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Word Study Dangers: Glosses and Definitions

In my previous entry in this series I noted the difference between a gloss and a definition. To review:

First, let me distinguish between a “gloss” and a “definition.” A “gloss” is a word or phrase proposed as a translation for a word in the source language. When a Greek student is taught that “pistis” means “faith” what he is learning is a “gloss.” Contrast that with the following from the Greek-English Lexicon of the New Testament Based on Semantic Domains: “that which is completely believable—‘what can be fully believed, that which is worthy of belief, believable evidence, proof” [Louw, J. P., & Nida, E. A. (1996, c1989). Greek-English lexicon of the New Testament : Based on semantic domains (electronic ed. of the 2nd edition.) (Vol. 1, Page 370). New York: United Bible societies)]. While I could complain just a bit, the latter is a definition, rather than a mere gloss.

Two pitfalls that are related must be avoided. The first is trying to create a single definition for a word that covers the whole range of meaning of a word. Most words actually have clusters of meaning and sometimes these don’t even overlap. Native speakers naturally apply the precise definition of a word for the particular circumstances. In American English, for example, we have the word trunk, which may reference the trunk of an elephant, a trunk in which one packs clothes, the rear compartment of one’s car, the main torso of a person’s body, or the main shaft of a tree. In British English you have a boot that you put on your foot, or the boot of a car, which is the same as the American trunk. These definitions are related, but are better defined separately.

Now imagine how silly it would sound if someone reads me a passage about a tree, and then asks what the word trunk means in that passage, and I respond by reading the full list of definitions. Obviously the person asking wants the definition of trunk as it applies to trees, and that is the only definition to provide. Yet preachers regularly read a list of definitions from Webster’s (a favorite with American prechers), and proceed as though the congregation now understands the English word.

Let’s think about the process here. First there is a word in the source language. Translators carefully choose an English word whose meaning adequately expresses a similar meaning. The semantic range of the two words will not be equivalent, but they overlap adequately to provide a meaningul sense in the translation. Now an English speaking preacher or teaching comes along and reads the full list of definitions of the English word, each of which represents a range of meaning for that word. The result is not clarity, but rather a fog. Because the listeners have seen the dictionary consulted, they feel that they have a meaning, but were you to ask them precisely what that was, they wouldn’t know, or even worse, they might know something that was just not so.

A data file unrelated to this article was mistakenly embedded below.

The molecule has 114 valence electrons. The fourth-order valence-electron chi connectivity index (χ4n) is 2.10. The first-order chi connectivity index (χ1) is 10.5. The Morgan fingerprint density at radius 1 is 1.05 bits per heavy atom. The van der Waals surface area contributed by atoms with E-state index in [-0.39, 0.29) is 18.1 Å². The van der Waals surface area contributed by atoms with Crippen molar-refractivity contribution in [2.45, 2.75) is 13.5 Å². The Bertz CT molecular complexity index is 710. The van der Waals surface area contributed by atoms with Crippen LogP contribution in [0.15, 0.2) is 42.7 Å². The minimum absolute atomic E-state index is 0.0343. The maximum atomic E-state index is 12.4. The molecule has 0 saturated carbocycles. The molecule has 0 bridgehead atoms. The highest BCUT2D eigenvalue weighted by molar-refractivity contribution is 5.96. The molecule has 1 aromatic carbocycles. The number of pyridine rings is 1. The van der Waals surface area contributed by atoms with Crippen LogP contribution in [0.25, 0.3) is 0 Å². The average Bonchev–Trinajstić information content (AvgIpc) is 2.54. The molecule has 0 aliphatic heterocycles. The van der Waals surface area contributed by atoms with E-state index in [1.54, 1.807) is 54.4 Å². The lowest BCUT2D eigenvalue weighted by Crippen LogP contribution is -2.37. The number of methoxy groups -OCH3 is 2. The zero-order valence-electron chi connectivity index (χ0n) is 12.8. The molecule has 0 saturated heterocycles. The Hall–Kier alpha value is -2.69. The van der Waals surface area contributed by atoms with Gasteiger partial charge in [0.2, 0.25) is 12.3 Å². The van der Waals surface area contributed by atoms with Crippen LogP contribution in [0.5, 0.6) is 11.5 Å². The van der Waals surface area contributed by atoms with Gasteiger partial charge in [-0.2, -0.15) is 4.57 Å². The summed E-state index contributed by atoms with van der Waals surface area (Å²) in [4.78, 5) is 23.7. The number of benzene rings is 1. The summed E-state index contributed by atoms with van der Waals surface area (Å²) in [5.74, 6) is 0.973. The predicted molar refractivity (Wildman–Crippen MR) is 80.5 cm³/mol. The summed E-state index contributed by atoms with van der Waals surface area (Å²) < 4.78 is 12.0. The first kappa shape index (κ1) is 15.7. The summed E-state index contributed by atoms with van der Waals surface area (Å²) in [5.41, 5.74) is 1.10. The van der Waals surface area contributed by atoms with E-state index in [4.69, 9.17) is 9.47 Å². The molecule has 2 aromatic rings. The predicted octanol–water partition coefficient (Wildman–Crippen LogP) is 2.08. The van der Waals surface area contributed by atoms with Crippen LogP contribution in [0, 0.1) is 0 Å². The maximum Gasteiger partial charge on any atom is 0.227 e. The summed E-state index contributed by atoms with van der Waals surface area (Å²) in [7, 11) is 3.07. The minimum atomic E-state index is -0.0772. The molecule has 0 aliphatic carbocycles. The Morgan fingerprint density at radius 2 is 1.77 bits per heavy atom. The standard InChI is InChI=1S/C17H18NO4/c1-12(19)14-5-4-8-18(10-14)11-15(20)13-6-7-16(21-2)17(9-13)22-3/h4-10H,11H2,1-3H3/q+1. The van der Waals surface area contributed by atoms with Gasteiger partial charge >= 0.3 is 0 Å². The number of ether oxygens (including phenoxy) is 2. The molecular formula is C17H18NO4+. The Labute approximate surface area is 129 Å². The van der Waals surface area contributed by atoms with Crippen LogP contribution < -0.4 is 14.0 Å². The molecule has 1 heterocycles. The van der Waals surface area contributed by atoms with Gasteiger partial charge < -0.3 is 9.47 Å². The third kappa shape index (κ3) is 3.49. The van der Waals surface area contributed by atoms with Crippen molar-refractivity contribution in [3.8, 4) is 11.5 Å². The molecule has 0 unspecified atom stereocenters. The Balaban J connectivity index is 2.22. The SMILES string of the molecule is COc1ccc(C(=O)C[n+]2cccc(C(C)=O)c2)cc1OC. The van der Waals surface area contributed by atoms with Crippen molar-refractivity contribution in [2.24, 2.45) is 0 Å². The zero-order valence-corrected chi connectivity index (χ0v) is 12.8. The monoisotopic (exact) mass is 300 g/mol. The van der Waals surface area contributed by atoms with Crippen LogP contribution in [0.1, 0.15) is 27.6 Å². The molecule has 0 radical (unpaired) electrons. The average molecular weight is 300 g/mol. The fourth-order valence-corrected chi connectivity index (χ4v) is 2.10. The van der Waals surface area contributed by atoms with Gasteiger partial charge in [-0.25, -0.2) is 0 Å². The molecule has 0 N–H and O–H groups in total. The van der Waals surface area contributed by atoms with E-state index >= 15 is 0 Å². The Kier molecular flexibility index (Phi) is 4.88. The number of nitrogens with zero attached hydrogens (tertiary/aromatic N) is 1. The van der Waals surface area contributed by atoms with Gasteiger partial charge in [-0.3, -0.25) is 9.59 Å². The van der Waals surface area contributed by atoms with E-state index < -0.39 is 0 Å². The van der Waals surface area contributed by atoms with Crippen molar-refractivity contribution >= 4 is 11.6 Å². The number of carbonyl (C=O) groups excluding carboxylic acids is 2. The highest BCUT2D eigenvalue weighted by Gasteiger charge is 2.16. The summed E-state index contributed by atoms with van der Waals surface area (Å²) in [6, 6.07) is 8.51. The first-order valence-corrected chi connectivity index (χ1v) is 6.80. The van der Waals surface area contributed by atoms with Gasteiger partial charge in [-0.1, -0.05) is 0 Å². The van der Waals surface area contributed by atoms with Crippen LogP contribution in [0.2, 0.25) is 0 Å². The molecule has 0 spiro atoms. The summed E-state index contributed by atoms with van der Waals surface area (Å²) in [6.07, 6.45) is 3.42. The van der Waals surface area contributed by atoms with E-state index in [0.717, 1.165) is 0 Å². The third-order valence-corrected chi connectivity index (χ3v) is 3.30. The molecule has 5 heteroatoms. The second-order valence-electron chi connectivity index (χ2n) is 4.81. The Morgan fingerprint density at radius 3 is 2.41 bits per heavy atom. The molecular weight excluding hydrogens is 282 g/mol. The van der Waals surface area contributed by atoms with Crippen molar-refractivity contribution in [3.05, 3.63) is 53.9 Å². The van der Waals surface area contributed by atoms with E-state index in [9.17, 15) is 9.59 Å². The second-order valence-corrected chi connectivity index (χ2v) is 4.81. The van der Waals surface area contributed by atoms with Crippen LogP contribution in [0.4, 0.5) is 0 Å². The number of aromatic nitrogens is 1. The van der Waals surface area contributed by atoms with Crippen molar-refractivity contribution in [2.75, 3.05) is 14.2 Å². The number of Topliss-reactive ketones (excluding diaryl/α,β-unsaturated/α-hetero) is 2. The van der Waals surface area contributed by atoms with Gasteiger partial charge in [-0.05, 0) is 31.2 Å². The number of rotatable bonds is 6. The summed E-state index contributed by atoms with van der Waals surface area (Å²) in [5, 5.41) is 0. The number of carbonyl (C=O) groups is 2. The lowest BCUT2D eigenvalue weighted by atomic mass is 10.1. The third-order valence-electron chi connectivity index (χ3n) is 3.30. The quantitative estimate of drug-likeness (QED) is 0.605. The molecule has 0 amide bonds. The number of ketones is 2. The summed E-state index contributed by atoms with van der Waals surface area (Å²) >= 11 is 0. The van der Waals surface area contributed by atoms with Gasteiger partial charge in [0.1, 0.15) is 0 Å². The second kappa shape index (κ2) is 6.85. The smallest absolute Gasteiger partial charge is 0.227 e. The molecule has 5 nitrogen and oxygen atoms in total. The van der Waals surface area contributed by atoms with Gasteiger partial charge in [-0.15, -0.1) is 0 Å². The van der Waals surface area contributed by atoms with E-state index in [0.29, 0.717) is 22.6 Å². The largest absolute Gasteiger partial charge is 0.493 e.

The second is a kind of reverse of the above. In this case the preacher or teacher announces that the Greek word that we here have translated ____ actually means . . .” and then reads a list of glosses from the concordance or from a standard Greek lexicon. Again, only one of those meanings will be the center of the range of meaning.

I’m going to keep this entry short. Let me just conclude by restating the key factor in word studies: The result should be finding a working definition that fits precisely in the specific context.

Next: Word Study Dangers: Your Dependence on Scholars

4 comments to Word Study Dangers: Glosses and Definitions

  • Something I’ve heard, which is related to the second pitfall, is taking the derivation of the word and using that as a definition. I don’t have any examples at hand, but I’ve heard preachers take apart a Greek word, then base the sermon on the meaning of the pieces.

    This would be the equivalent to taking the English word “neighbor,” noting that it derives from an old German word meaning “nearby farm,” then insisting that to be a true neighbor, one must do some sort of farming.

  • Yes, that’s called the “etymological fallacy.” I think I’ll probably do a full post on that one. There’s also the “anti-etymological fallacy” (my term) by which I mean the notion that if one appeals to etymology one has committed the etymological fallacy.

    Unfortunately, I think the vast majority of appeals to etymology are fallacious, nonetheless.

  • Another problem with using glosses from standard Greek or Hebrew lexicons is that very often these glosses are in fact based very largely on existing translations, usually older ones. This is explicitly true of the glosses in Strong’s lexicon, which are a list of KJV renderings. But in practice it is very often true even of scholarly lexicons like BDAG. The problem comes when Bible students and preachers think that they have got closer to the meaning of a word by consulting a lexicon rather than a translation, or that a disputed rendering in a translation is confirmed by a lexicon. In practice this is more or less circular reasoning.

  • […] Continuing the series, Henry at Participatory Bible Study Blog outlines the difference between glosses, collections of glosses, and definitions in Word Study Dangers: Glosses and Definitions. […]